In the Beginning
I can’t contain it any longer.
It’s as if something had split within me. As if these past few days there had been a dam inside me that was now about to break under the impact of some dark force. I can feel a dense and hot mass, rising from my stomach, heading towards my mouth, and there’s nothing I can do to stop it.
It started yesterday. Aída took me out to dinner for my birthday. I was in a bad mood; I felt especially old that night. I went to the bathroom, and while I was looking at my almost half-century reflected in the mirror I felt the ball climbing up my esophagus. I bent over the toilet to throw up, but couldn’t. I stuck my fingers down my throat, but it only resulted in dry heaves. Then I heard a cruel laugh rising from inside me.
Suddenly, the nausea subsided, but when I looked at myself in the mirror a voice said that the moment had arrived to start my true life—and even though I was petrified with fear, I smiled.
I rented an apartment a few blocks from my office. I didn’t want to; it was him, that guy inside who talks to me and controls the burning ball. He moved my legs onto the street and rang the doorbell of a run-down building with a sign that read “For Rent.”
The landlord didn’t sign a contract with me, but neither did he ask for any ID. My closest neighbors live two floors below me. Again, I feel that ball ascending my throat. “Tomorrow,” he says.
I left the office at six pm sharp without saying goodbye to anyone and climbed the apartment stairs at full speed. I felt like a pregnant dog frantically looking for a dark place to have her litter of pups.
At first, I wasn’t sure how to do it. I tried pressing on my stomach. I squeezed my uvula with my fingers. Again, I heard his cruel laugh. Then I felt the ball race toward my mouth and I spit: it was a tiny bone.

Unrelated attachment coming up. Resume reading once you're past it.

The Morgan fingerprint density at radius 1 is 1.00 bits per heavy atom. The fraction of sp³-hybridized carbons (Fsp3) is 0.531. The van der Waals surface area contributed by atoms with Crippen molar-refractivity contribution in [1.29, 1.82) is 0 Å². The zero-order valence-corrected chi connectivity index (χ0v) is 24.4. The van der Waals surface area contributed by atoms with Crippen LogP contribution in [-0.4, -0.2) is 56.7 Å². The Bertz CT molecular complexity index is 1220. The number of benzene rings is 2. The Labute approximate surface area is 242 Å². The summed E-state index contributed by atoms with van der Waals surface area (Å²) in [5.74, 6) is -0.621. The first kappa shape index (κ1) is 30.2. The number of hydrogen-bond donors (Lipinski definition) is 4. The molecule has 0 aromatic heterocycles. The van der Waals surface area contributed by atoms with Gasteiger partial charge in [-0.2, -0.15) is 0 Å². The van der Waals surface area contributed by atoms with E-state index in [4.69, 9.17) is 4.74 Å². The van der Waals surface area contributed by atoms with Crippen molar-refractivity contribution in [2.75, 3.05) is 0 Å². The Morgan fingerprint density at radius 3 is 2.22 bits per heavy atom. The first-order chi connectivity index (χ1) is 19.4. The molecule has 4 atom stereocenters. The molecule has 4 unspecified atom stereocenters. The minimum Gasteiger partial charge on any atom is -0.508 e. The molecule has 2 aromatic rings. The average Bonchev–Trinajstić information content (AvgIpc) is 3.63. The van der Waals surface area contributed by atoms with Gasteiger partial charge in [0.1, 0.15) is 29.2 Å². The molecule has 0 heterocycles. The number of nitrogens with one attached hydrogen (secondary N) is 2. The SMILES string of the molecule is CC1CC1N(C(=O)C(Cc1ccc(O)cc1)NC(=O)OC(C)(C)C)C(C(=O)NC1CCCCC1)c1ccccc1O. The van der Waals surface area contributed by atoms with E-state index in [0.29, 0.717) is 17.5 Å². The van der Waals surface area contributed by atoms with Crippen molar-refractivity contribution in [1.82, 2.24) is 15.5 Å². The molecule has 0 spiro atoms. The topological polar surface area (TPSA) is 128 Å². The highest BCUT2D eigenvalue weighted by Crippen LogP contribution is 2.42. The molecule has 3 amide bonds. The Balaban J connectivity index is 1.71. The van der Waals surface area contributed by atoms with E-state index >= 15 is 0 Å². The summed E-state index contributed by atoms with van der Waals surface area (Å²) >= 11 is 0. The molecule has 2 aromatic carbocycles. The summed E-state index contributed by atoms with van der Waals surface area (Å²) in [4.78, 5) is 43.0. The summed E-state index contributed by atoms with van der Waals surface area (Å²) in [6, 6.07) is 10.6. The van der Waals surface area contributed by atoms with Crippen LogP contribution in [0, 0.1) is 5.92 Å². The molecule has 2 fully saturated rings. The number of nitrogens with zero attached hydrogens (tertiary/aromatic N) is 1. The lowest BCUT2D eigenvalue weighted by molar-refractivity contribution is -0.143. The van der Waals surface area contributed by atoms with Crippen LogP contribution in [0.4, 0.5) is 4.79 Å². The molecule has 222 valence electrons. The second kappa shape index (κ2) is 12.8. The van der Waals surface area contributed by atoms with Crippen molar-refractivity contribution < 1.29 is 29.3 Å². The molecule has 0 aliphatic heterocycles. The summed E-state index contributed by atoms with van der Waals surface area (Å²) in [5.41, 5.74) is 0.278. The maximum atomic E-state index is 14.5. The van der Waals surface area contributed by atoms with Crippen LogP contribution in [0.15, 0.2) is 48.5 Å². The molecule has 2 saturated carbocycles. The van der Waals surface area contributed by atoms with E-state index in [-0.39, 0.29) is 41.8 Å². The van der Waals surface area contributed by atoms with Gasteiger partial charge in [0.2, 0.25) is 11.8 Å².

I looked it up on an anatomy website: the bone is from the pinky finger.
I want to ask for help, to resist, to tell Aída what’s happening, but he stops me. Yesterday, when I came home, I took her by the arm and locked us in the bathroom together. I couldn’t utter a word because he wouldn’t let me. I fell to my knees and started to cry. Worried, Aída looked at me and shouted, “Alberto, what’s wrong?! Get up, you’re scaring me!” Afterward, I could only tell her that I loved her very much and ask her to hold me.
I already coughed up enough bones to form both hands. These days have been horrible. Every time it happens I’m more fearful and less in control of my body.
He made me arrange one of the rooms to accommodate what’s coming. I washed the floor and walls with bleach and covered them with plastic. I installed air conditioning. I bought a surgical table where I arranged the bones, just as he ordered.
Why is this happening to me? Me, who always avoided dangers, problems, conflicts…
Not even when Aída cheated on me did I make a fuss. I simply waited for her to get bored with the other man and come home whenever she was ready.
I’ll do the same with this man. I’ll go along with his demands in the hope that he lets go as soon as possible.
I can’t write anything about what’s happening to me. He anticipates my actions. Yesterday I tried writing a note to ask for help. I barely touched the pen when I heard him warn me in between snickers, “You want to play dirty? Alright. Let’s play.” Then I felt something enormous climbing up my throat. I couldn’t hold it down and vomited it up right then and there, in our bed, while I heard Aída singing in the shower. It was one of the forearm bones. I wrapped it in a towel, stuck it in my briefcase, and wrote to Aída that I would be back late from the office and that over the weekend I would keep working on the jigsaw puzzle with the girls.
I bought a large plastic container to put the bones in. I cover it with cotton and clean gauze. As of now I’ve coughed up the bony parts of the foot and the vertebrae from the spinal column.
I’m losing weight. I’m not hungry. I avoid mirrors. I just want this to be over as soon as possible so that he leaves me alone.
Yesterday’s episode was atrocious. I vomited the veins, arteries, and nerves. It was the worst I’d felt in my life. They came one after the other, exhausting. I fought my disgust and placed them on the table. Today, I found them perfectly arranged, together with the bones and muscles.